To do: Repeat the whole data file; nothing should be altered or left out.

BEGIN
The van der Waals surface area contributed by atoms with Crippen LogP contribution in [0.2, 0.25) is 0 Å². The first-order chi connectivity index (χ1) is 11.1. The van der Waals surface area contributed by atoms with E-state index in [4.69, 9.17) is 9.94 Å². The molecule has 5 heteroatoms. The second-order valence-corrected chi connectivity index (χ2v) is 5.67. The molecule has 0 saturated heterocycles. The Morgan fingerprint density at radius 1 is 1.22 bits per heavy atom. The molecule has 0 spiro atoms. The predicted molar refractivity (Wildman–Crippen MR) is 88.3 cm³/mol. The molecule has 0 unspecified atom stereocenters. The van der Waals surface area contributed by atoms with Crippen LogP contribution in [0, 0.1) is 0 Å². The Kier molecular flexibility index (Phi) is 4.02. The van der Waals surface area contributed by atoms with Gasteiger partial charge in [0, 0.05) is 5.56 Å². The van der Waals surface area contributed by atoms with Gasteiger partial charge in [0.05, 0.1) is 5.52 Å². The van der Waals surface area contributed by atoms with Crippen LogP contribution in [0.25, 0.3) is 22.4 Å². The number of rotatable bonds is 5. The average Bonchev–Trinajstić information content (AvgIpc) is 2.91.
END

The van der Waals surface area contributed by atoms with Crippen LogP contribution in [0.2, 0.25) is 0 Å². The first-order chi connectivity index (χ1) is 11.1. The van der Waals surface area contributed by atoms with E-state index in [4.69, 9.17) is 9.94 Å². The molecule has 5 heteroatoms. The second-order valence-corrected chi connectivity index (χ2v) is 5.67. The molecule has 0 saturated heterocycles. The Morgan fingerprint density at radius 1 is 1.22 bits per heavy atom. The molecule has 0 spiro atoms. The predicted molar refractivity (Wildman–Crippen MR) is 88.3 cm³/mol. The molecule has 0 unspecified atom stereocenters. The van der Waals surface area contributed by atoms with Crippen LogP contribution in [0, 0.1) is 0 Å². The Kier molecular flexibility index (Phi) is 4.02. The van der Waals surface area contributed by atoms with Gasteiger partial charge in [0, 0.05) is 5.56 Å². The van der Waals surface area contributed by atoms with Gasteiger partial charge in [0.05, 0.1) is 5.52 Å². The van der Waals surface area contributed by atoms with Crippen LogP contribution in [0.25, 0.3) is 22.4 Å². The number of rotatable bonds is 5. The average Bonchev–Trinajstić information content (AvgIpc) is 2.91.